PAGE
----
Here’s a sample where the Superintendent reaches roughly 75-80% of goals (five out of 7 measures go up one, budget comes in with a 7% reserve.)
By this measure, the Superintendent would make their base pay of $200,000 plus a $52,000 bonus for they year – $252,000, right in the ballpark of what Superintendents in our county make. And the district would get actual improvement, not just an occupant in the Superintendent’s office.
The maximum – if they knock it out of the park, gets everything into “blue” and brings in the budget on target, is a nice $118K bonus, which would certainly put them at or above the top range in the county. But wouldn’t it be worth it – to the parents of the district – if their Superintendent were able to improve the education of their kids so dramatically? Conclusion
Who knows if these targets are good. Determining real targets would require some number crunching, and the process should include an annual public hearing in front of the Board to discuss that years’ targets, along with obtaining Board approval.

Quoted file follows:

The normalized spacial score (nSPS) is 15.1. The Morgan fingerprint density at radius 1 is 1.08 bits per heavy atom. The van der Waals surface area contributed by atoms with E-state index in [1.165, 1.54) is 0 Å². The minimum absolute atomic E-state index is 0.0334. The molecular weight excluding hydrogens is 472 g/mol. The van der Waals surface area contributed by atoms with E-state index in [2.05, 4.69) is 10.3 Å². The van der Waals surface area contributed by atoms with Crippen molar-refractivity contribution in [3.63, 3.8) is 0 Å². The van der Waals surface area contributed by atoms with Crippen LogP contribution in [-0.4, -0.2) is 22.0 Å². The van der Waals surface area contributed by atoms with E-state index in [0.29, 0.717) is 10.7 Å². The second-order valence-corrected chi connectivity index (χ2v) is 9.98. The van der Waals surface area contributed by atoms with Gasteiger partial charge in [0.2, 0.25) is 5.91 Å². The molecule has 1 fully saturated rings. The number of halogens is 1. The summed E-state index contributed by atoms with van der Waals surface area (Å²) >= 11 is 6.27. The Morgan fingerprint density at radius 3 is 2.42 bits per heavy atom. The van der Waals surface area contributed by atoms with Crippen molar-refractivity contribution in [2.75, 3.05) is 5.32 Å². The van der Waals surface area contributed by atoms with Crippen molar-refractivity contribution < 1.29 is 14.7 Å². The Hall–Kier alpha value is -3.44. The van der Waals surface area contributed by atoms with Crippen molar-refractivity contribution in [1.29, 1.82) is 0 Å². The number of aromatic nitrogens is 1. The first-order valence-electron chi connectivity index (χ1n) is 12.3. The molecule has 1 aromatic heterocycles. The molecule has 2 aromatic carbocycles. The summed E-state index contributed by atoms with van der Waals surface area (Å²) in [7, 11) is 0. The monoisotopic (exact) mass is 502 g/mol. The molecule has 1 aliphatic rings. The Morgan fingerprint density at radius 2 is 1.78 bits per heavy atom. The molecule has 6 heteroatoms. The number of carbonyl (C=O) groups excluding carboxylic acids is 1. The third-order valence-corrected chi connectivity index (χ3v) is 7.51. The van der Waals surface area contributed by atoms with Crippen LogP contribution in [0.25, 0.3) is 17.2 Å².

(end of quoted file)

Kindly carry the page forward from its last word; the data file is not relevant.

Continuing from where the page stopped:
And, lastly, the incentive plan – in a more stripped down manner – should flow all the way down through the principals, admin staff, support and teachers at the sites, all based on the same measures. That’s how you align the entire organization with the same goals. What if the person working the front desk, the custodian, and your kids teacher all got a bit of extra money in their check based on the fact that their school excelled in some measure here? Don’t they deserve that, and don’t you think it would be worthwhile to reward them for it? Note there is no “minus” in this bonus plan. It’s what’s called an “all carrot, no stick” plan. That’s intentional. We want to incentivize improvement. Punishment for failure should be up to the Board, as it is now.
Of course, doing something like this would all depend on a District and Board that is intent on having a Superintendent motivated to improve education.
The solution is simple. Make sure the superintendent not only knows their job is to improve education and keep the district on good financial footing , but also that part of their pay is riding on it.
Then we’ll see how heaven and earth can be moved to make education better for our kids, won’t we?